There were a few challenges to do – for example, Crossfit had a few competitions going where guys had to see how many push-ups, clean and jerks or squats they could do in 30 seconds, while Mixed Martial Arts (MMA) experts were showing how the sport works and running competitions where guys could check how many punches they could do in a minute, etc.
Meanwhile, men could also get their blood pressure checked and have some quick blood tests done, while guys could try out some health food and grab some free vitamins. In short, there was a ton of things to see and do. There was even some hip-hop dancing going down.
Marcus spoke about family, marriage and singleness – being a husband, being a father and then being a single guy. One of the Crossfit guys, who used to be a bouncer (and was involved with everything that usually comes with that lifestyle) gave his testimony on how Jesus has changed everything for him.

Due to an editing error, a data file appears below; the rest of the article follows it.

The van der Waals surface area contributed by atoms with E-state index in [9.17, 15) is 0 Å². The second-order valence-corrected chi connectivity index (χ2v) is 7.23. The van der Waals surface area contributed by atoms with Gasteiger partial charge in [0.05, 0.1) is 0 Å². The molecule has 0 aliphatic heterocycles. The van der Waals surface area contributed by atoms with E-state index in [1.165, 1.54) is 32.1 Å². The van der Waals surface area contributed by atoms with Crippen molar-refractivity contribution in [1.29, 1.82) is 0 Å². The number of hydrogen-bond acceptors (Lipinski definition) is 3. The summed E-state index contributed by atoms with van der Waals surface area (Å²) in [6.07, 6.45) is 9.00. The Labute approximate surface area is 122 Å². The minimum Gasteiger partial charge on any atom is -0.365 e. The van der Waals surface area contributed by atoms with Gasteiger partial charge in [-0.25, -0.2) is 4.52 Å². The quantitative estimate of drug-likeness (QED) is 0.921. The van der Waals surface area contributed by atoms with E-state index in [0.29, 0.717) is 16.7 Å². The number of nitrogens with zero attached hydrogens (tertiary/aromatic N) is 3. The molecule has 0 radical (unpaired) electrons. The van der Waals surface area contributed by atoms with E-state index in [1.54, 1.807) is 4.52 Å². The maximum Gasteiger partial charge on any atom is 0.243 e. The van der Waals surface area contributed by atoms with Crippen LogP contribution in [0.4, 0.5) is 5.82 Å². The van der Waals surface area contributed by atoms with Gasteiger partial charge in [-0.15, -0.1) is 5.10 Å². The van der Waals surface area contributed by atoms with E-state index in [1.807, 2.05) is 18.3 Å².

Marcus’ talk included this spoken word video below, which is worth a watch! I love the last line: “You don’t fall out of love as much as you fall out of repentance.”
Next weekend’s MEN LEAD event will incorporate the outdoors and all the gadgets and things we can get relating to that sort of lifestyle. If the past events are anything to go by, this one is going to be great!
Contrary to popular belief that Easter (an Old English word for ‘Passover’) is all about chocolate, eggs and bunnies, Easter is celebrated by Christians as a time that represents the death and resurrection of Jesus Christ.